Instruction book library
In the past Motor Sport has devised a number of schemes with a view to assisting the sports car owner— the inexpensive Sales and Wants advertisements ; the publication of addresses of enthusiasts willing to meet, or correspond with, exiled fellow enthusiasts; the Register of the Unique; the census of sports cars in use on work of national importance, and so on. Now we have in mind another service, one which, however, is dependent for its success on the help extended to us by readers. What we aim to do is to form a Library of Instruction Books, to be held by the Editor, from which accurate maintenance data relating to popular, and not so popular, cars can be drawn.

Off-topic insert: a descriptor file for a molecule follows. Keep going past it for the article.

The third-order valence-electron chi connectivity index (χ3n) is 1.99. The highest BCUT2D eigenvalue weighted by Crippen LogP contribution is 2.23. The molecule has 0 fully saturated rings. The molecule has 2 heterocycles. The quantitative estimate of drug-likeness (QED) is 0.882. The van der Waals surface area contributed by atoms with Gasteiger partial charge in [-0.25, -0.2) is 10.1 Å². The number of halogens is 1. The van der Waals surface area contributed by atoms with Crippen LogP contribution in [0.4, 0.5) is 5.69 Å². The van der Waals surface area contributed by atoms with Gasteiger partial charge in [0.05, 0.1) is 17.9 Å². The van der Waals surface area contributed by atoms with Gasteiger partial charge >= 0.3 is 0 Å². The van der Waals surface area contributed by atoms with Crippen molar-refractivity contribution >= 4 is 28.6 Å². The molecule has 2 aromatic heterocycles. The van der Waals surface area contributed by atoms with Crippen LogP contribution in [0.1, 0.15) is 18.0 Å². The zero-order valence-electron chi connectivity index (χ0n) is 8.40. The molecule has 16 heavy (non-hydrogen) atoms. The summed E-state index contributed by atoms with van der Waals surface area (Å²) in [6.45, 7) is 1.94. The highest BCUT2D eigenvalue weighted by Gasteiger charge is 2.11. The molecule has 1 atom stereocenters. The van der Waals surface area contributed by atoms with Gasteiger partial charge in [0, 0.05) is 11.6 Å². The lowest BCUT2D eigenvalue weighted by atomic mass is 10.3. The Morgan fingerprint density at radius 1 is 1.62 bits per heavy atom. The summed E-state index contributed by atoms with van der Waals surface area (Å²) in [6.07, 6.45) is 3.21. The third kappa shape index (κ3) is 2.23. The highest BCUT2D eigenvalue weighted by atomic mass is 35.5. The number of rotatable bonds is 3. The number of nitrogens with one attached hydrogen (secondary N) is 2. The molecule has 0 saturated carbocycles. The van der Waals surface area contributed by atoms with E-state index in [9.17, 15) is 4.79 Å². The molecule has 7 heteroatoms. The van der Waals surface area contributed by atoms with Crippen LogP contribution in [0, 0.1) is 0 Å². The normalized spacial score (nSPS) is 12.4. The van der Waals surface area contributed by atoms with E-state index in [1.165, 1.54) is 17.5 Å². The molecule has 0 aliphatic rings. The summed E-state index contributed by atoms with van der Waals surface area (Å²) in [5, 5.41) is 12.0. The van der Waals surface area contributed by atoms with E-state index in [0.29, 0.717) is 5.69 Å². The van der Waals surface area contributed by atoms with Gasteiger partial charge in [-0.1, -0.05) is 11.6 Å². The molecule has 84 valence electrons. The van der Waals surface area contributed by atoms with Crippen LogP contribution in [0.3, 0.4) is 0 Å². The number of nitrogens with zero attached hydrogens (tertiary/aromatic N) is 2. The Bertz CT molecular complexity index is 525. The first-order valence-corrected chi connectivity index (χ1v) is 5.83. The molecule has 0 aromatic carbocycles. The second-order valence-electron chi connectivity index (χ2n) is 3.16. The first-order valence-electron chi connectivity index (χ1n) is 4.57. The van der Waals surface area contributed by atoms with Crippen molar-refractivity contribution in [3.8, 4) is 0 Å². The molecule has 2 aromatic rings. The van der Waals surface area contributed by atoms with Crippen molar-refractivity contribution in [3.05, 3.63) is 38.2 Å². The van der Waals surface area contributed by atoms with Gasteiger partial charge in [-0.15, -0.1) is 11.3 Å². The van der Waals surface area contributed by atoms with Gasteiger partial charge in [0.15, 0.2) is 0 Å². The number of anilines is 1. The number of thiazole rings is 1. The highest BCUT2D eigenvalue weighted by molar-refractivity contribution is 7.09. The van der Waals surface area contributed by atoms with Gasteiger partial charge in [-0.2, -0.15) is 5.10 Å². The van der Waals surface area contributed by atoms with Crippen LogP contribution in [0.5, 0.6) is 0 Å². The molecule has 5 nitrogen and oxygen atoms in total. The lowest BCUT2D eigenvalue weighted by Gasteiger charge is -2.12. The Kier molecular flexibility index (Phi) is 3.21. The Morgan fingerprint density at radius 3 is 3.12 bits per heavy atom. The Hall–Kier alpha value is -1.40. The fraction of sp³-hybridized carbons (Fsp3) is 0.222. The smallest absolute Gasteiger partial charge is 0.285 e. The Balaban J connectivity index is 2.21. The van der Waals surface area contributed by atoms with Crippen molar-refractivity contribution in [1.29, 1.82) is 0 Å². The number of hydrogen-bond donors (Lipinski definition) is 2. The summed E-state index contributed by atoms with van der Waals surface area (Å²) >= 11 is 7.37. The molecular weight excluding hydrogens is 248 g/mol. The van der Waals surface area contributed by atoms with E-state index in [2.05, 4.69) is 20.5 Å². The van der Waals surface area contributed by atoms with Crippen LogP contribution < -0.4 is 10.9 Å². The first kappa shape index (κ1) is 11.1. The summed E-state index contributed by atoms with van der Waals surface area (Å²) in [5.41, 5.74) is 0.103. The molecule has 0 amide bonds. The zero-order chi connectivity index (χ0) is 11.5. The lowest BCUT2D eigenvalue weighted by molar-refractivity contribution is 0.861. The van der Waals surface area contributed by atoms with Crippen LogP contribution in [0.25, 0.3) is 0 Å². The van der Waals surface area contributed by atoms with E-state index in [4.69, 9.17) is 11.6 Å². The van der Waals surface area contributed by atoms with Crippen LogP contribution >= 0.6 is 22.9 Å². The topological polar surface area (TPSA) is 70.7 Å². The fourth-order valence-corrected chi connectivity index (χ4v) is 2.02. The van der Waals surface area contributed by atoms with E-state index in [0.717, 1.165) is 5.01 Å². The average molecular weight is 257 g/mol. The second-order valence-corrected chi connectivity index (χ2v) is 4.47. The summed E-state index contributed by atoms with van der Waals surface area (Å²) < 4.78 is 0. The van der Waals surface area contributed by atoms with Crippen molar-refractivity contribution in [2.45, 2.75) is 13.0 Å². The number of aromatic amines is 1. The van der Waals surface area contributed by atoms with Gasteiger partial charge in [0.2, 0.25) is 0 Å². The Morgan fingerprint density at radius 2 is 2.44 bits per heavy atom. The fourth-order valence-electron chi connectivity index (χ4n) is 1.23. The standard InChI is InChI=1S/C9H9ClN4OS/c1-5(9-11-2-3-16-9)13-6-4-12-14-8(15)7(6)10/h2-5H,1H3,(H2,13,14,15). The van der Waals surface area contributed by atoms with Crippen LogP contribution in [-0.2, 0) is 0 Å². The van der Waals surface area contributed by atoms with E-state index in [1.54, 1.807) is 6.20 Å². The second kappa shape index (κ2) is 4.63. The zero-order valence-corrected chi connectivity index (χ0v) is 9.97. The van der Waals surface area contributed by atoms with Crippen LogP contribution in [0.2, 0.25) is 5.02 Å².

We receive very frequently requests for maintenance data relating to cars of an individual character, as distinct from queries concerning how to improve on standard performance (often answerable from the articles on tuning different marques, which appear from time to time in these pages) or those relating to behaviour, durability and performance factors in general, which information is also relatively easy to come by. Such queries as “Please, what is the correct ignition advance, valve timing and tappet setting for my engine, and how do I remove the gearbox with the minimum of labour?” are the sort we have in mind. Obtaining the correct answers is of considerable importance to the owner of a type of car with which he is unfamiliar, but giving those answers is impossible if the manufacturer is defunct and fellow owners are uncontactable or are not sufficiently knowledgeable to help. Consequently, when J. V. Bowles, of the 750 Club, kindly sent us an instruction book for the supercharged “17/95” 1,750 c.c. 6-cylinder “Gran Sport” Alfa-Romeo, remarking that we might like to pass it on to an owner of one of these cars, we had the happy idea of retaining it and attempting to add others to it, to form the aforementioned library. That is where you, perhaps, come into the picture.